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Decision in estate of James Brown a sign that charitable trusts are to be respected

More than six years after the death of legendary soul singer James Brown, the South Carolina Supreme Court issued a critical ruling that may finally allow a legal dispute to wind down. At his 2006 death, Brown left a detailed will and trust indicating that he wanted his personal and household possessions divided between his six adult children, two million dollars to go to a trust for the education of his grandchildren, and the rest going to a charitable trust.

The charitable trust-Brown was a charitable man-was intended, to be used for education assistance for poor children and young adults attending schools in either South Carolina or Georgia. The documents indicated that he did not want anyone else to benefit, including past or future spouses, or others who may or may not be his children, and instructed his trustees to fight anybody who contested his wishes. So what happens after his death? His heirs and a woman claiming to be his wife challenge the validity of his will and trust!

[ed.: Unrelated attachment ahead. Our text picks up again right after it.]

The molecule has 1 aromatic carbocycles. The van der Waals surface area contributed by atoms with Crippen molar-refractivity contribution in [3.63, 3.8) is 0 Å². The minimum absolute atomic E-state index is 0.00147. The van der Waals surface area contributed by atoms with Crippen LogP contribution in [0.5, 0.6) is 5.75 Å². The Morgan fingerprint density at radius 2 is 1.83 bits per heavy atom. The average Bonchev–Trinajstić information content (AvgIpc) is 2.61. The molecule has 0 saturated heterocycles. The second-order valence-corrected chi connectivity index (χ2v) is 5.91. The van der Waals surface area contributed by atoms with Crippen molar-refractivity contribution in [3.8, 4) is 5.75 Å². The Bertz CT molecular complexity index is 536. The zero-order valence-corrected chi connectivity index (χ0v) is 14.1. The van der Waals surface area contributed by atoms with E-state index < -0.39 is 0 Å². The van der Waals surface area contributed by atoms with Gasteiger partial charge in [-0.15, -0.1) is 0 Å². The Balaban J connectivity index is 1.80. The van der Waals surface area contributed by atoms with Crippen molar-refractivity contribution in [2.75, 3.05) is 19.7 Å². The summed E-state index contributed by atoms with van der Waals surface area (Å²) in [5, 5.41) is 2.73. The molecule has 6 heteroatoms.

In 2009, a settlement was eventually approved by the probate judge after a series of court hearings, and two acting trustees of the charitable trust were removed. They later appealed, arguing that the settlement was not in accord with Brown's wishes. Nearly four years later, the South Carolina Supreme Court ruled that the settlement was inappropriate and unjust.

The ruling was an important one for those who leave money to charitable trusts. It is a signal that the legal system will take their stated wishes seriously and enforce them when heirs and other claimants seek to ignore them.

Source: Complete Music Update, "James Brown estate agreement overturned," March 4, 2013

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